The importance of product localization shouldn’t be underestimated if your goal is to target a global customer base. Localization molds a product so that it can better fit the intended audience because, after all, consumer needs and wants vary widely depending on where they live.
If that isn’t reason enough, in this article we’ll cover why product localization is necessary, the different ways you can localize your product, and more.
Let’s dive in.
Why is product localization necessary?
Product localization improves the chances that your target audience can connect with the product you’re selling. Here’s an example of why this is important: Mint’s customer survey found that 57 percent of consumers prefer to shop local as a means of “keeping money close to home.”
Consumers tend to prefer local products—whether to their city or country—because it feels as though they’re supporting those in their community. And herein lies the key benefit of product localization, to make your product seem like a locally produced one while maintaining its original message.
In this global age, if a product isn’t delivered in a consumer’s native language while abiding by cultural and legal expectations, there is sure to be a local competitor that will fill that demand themselves.
Different ways to localize your product
There are many aspects of your product that may require localization, from the basics like product information to less obvious factors like local search engine optimization. We believe that there are five key areas to address when localizing your product: the product’s information, imagery, measurements and addresses, legal requirements, and SEO (Search Engine Optimization).
The first layer of product localization is usually adapting and translating the information into the desired language. From the product name and descriptions to help guides and marketing material, every piece of information needs to be analyzed and adapted to the new audience.
It’s important to also adapt the imagery of any products, especially if your new target audience has vastly different beliefs and cultures. When imagery is adapted it should adhere to any cultural conventions such as religious beliefs. It’s also a good idea to avoid a color scheme with any negative connotations.
A simple example of adapting imagery would be using clothing models from the same region that an apparel store is expanding into.
Measurements and formats
While not a dealbreaker, to make a consumer feel more comfortable when browsing through your products it’s a good idea to use their local measurements. Using local measurements will save them the effort of manually converting it for each product they look at, which can prevent them from shopping elsewhere.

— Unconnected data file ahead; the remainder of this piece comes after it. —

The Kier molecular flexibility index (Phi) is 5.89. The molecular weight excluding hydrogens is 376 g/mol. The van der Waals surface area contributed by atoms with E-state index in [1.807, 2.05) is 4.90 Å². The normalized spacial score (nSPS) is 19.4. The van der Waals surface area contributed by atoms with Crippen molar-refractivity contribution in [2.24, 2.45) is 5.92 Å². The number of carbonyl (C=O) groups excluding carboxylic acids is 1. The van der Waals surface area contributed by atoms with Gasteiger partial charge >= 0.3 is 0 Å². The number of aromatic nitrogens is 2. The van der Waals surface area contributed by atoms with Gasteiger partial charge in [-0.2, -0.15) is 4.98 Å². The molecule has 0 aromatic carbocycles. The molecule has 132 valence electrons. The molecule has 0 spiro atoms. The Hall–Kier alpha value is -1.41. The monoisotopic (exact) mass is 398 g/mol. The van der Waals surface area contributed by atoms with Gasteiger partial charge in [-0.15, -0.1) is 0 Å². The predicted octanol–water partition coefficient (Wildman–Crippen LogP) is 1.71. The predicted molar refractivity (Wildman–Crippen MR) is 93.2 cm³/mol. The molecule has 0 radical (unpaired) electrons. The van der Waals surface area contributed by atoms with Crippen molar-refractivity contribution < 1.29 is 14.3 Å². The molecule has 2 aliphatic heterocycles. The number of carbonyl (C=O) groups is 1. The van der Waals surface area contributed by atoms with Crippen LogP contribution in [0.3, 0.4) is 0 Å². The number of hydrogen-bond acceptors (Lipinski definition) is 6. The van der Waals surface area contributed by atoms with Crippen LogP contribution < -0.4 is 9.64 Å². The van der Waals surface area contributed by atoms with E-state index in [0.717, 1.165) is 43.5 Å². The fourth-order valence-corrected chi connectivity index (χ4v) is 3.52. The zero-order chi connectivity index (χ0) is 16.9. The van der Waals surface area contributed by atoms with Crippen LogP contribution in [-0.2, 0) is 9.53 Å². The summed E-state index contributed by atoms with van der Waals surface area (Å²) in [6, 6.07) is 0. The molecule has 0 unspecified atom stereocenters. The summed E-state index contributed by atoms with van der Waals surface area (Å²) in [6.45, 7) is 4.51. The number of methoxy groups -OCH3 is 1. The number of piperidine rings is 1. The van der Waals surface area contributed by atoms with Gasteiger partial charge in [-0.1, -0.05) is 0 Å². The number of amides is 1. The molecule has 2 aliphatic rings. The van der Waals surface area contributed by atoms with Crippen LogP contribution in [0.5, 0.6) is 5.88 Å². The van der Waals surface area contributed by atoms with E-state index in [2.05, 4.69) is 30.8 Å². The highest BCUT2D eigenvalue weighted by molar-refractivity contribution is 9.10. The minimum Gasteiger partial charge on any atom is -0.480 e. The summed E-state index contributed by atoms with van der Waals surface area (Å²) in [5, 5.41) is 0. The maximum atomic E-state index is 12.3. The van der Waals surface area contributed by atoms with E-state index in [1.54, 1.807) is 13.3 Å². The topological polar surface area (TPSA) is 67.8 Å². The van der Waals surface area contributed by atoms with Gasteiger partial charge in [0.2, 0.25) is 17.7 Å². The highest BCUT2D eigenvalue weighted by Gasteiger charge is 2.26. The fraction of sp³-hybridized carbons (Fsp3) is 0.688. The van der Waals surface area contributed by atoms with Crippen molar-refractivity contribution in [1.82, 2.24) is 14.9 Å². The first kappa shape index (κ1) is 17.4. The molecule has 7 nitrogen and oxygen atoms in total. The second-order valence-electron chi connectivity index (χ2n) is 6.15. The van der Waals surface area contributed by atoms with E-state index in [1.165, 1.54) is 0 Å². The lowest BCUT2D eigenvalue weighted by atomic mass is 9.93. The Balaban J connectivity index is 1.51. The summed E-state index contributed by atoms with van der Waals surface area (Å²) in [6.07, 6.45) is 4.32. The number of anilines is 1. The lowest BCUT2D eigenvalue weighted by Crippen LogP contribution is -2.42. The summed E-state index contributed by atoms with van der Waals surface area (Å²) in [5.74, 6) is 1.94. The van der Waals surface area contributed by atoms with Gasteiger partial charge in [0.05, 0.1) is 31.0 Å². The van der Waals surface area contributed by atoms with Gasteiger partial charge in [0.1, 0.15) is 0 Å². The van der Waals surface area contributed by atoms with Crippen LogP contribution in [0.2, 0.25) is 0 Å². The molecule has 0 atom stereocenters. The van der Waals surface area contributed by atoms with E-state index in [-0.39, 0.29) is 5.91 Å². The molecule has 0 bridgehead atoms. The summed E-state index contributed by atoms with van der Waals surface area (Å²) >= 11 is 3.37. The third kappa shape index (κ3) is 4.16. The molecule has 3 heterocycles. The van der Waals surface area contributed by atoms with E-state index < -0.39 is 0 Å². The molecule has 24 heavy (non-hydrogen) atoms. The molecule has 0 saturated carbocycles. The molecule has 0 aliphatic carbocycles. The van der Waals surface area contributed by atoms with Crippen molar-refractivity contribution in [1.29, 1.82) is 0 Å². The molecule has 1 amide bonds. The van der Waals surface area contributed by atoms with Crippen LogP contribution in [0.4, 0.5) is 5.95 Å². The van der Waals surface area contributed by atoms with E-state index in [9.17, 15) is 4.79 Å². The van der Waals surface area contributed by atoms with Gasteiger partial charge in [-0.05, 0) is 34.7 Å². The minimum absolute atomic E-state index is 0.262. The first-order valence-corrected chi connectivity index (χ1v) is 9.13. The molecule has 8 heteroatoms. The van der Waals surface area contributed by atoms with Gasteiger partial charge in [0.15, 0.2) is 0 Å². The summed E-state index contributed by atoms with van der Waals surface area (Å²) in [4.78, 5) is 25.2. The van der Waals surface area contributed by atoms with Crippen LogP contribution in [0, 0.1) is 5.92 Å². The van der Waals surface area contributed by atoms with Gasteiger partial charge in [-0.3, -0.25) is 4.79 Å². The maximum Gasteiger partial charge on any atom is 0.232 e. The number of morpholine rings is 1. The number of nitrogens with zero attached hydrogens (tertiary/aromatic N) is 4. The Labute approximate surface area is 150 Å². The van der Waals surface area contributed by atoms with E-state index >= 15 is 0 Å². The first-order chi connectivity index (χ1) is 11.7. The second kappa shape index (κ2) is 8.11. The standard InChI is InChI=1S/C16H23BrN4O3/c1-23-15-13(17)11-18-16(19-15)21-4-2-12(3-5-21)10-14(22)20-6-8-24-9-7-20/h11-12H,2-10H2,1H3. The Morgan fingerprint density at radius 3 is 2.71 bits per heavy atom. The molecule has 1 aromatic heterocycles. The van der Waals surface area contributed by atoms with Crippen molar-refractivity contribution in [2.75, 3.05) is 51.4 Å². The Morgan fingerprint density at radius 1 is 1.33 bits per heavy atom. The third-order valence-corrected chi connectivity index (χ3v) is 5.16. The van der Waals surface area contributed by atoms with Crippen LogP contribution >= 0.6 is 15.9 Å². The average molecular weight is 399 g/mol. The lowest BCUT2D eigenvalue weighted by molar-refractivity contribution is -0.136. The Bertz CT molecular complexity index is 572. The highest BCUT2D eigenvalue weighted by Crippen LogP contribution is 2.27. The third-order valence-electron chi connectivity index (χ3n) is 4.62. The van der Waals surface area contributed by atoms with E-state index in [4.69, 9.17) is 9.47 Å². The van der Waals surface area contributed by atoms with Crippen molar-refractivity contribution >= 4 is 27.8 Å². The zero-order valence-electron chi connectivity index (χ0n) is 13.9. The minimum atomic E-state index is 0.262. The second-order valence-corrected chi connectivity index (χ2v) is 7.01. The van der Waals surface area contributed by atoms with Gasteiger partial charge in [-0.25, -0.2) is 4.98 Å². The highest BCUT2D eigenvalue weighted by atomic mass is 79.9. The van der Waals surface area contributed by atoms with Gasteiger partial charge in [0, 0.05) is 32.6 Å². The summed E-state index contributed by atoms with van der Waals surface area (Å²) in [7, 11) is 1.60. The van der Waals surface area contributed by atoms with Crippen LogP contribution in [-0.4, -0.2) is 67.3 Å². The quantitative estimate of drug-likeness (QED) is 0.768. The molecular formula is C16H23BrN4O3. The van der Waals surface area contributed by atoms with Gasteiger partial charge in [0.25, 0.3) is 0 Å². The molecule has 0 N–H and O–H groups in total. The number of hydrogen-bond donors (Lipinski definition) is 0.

Key information that should be localized includes currencies, measurements, sizes, and weights. It’s also a good idea to ensure that date and address formats match the local conventions so that customers don’t get distracted while making purchasing decisions.
Once all of your content is localized, you’ll need to ensure that it abides by all local laws. These laws include tax requirements, mandatory return policies and warranties, and any other legislation that apply to you and your customers.
Local SEO (Search Engine Optimization)
SEO isn’t something that your customers will see, but it’s just as important for helping them find your products. You’ll need to engage in a region-specific SEO plan which factors in the demographics and language that you’re targeting.
How to localize your product
Here at Day Translations, we believe that there are eight key steps in product localization. These steps range from content analysis to multiple quality control checks and the actual translation process.
Here’s a breakdown of the key steps:
1. Content analysis
Every product localization project needs to begin with a detailed content analysis. This analysis examines and highlights all the aspects of a product that require adaptation. The analysis creates the roadmap and allows the project to run smoothly.
2. Content management
Once the analysis is complete, any information that needs localization will be separated from the source material. The information is usually imported into a database where all the localization can be done.
The translation involves a series of steps from the actual translation of the project to editing and proofreading. Most of the work time will be spent in this step as it’s crucial for the content to be accurate and consistent with your product.
4. Initial quality check
Once the translation is complete, the content should be run through a quality control check to ensure any errors are caught before the project progresses.
5. Back conversion
Back conversion is simply converting the now localized content back into its original format. It’s important to complete this process properly, otherwise, the localized content could become corrupted and errors can appear.
6. Desktop publishing
This step ensures the cohesiveness between the localized text, original messaging, and imagery of the product.
7. Final quality check
The last step in the localization process is the final quality check. The final QC ensures that the localized content functions exactly the way it should without any corruption. You can think of this step as the test drive to smooth out any unexpected bumps.
8. Localized product delivery
Finally, you get to view the finished product and ensure that it meets your expectations. Once it gets your seal of approval the product will be ready for your target market.
Check Day Translations Localization services and ask for a quote today!